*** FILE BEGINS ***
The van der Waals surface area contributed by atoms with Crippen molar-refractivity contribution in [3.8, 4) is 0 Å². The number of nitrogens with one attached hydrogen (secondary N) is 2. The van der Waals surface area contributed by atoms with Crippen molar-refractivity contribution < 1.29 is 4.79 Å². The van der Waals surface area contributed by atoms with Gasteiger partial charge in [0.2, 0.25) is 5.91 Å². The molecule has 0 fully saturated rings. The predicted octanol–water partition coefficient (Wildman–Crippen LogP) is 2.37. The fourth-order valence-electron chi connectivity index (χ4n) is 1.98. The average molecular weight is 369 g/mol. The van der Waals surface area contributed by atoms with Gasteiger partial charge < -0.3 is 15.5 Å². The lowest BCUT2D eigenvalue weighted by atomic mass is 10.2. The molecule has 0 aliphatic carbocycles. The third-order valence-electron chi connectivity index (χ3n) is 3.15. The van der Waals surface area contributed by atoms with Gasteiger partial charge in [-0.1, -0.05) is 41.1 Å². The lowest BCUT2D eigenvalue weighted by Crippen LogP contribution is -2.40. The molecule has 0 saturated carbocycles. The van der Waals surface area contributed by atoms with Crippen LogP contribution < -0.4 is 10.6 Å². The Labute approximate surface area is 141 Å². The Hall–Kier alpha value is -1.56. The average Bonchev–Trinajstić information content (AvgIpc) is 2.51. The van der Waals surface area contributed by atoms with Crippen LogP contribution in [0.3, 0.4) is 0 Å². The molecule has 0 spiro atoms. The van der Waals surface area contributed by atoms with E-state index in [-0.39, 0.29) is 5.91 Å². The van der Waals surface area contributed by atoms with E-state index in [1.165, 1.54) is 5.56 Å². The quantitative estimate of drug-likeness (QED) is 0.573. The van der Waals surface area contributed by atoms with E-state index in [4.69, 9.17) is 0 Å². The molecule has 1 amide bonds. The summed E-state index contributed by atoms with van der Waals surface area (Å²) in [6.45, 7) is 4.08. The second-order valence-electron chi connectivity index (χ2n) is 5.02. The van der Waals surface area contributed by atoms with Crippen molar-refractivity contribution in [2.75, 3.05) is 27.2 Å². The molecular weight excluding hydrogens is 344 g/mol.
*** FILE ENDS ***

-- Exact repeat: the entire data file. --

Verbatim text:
The van der Waals surface area contributed by atoms with Crippen molar-refractivity contribution in [3.8, 4) is 0 Å². The number of nitrogens with one attached hydrogen (secondary N) is 2. The van der Waals surface area contributed by atoms with Crippen molar-refractivity contribution < 1.29 is 4.79 Å². The van der Waals surface area contributed by atoms with Gasteiger partial charge in [0.2, 0.25) is 5.91 Å². The molecule has 0 fully saturated rings. The predicted octanol–water partition coefficient (Wildman–Crippen LogP) is 2.37. The fourth-order valence-electron chi connectivity index (χ4n) is 1.98. The average molecular weight is 369 g/mol. The van der Waals surface area contributed by atoms with Gasteiger partial charge < -0.3 is 15.5 Å². The lowest BCUT2D eigenvalue weighted by atomic mass is 10.2. The molecule has 0 aliphatic carbocycles. The third-order valence-electron chi connectivity index (χ3n) is 3.15. The van der Waals surface area contributed by atoms with Gasteiger partial charge in [-0.1, -0.05) is 41.1 Å². The lowest BCUT2D eigenvalue weighted by Crippen LogP contribution is -2.40. The molecule has 0 saturated carbocycles. The van der Waals surface area contributed by atoms with Crippen LogP contribution < -0.4 is 10.6 Å². The Labute approximate surface area is 141 Å². The Hall–Kier alpha value is -1.56. The average Bonchev–Trinajstić information content (AvgIpc) is 2.51. The van der Waals surface area contributed by atoms with Crippen LogP contribution in [0.3, 0.4) is 0 Å². The molecule has 0 spiro atoms. The van der Waals surface area contributed by atoms with E-state index in [-0.39, 0.29) is 5.91 Å². The van der Waals surface area contributed by atoms with E-state index in [1.165, 1.54) is 5.56 Å². The quantitative estimate of drug-likeness (QED) is 0.573. The van der Waals surface area contributed by atoms with E-state index in [4.69, 9.17) is 0 Å². The molecule has 1 amide bonds. The summed E-state index contributed by atoms with van der Waals surface area (Å²) in [6.45, 7) is 4.08. The second-order valence-electron chi connectivity index (χ2n) is 5.02. The van der Waals surface area contributed by atoms with Crippen molar-refractivity contribution in [2.75, 3.05) is 27.2 Å². The molecular weight excluding hydrogens is 344 g/mol.